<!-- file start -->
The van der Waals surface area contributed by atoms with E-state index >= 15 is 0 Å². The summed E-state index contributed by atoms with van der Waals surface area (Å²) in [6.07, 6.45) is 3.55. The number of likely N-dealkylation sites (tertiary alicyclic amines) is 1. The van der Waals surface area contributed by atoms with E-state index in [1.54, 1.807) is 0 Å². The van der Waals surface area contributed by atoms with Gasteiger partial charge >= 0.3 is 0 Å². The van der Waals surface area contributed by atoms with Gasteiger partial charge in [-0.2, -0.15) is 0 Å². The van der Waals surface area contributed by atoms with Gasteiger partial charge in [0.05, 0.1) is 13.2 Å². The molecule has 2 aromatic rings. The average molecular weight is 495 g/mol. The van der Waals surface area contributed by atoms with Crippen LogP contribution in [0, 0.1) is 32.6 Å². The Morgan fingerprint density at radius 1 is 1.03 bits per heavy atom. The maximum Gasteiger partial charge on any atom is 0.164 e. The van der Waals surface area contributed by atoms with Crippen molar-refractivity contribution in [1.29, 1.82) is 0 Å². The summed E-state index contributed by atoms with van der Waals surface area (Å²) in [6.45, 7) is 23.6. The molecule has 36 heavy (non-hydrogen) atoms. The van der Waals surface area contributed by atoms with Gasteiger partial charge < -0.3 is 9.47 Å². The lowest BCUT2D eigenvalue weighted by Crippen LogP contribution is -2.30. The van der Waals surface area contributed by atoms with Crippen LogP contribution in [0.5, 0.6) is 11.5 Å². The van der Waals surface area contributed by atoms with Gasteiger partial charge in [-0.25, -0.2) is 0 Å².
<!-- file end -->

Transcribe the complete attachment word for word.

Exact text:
The van der Waals surface area contributed by atoms with E-state index >= 15 is 0 Å². The summed E-state index contributed by atoms with van der Waals surface area (Å²) in [6.07, 6.45) is 3.55. The number of likely N-dealkylation sites (tertiary alicyclic amines) is 1. The van der Waals surface area contributed by atoms with E-state index in [1.54, 1.807) is 0 Å². The van der Waals surface area contributed by atoms with Gasteiger partial charge >= 0.3 is 0 Å². The van der Waals surface area contributed by atoms with Gasteiger partial charge in [-0.2, -0.15) is 0 Å². The van der Waals surface area contributed by atoms with Gasteiger partial charge in [0.05, 0.1) is 13.2 Å². The molecule has 2 aromatic rings. The average molecular weight is 495 g/mol. The van der Waals surface area contributed by atoms with Crippen LogP contribution in [0, 0.1) is 32.6 Å². The Morgan fingerprint density at radius 1 is 1.03 bits per heavy atom. The maximum Gasteiger partial charge on any atom is 0.164 e. The van der Waals surface area contributed by atoms with Crippen molar-refractivity contribution in [1.29, 1.82) is 0 Å². The summed E-state index contributed by atoms with van der Waals surface area (Å²) in [6.45, 7) is 23.6. The molecule has 36 heavy (non-hydrogen) atoms. The van der Waals surface area contributed by atoms with Gasteiger partial charge < -0.3 is 9.47 Å². The lowest BCUT2D eigenvalue weighted by Crippen LogP contribution is -2.30. The van der Waals surface area contributed by atoms with Crippen LogP contribution in [0.5, 0.6) is 11.5 Å². The van der Waals surface area contributed by atoms with Gasteiger partial charge in [-0.25, -0.2) is 0 Å².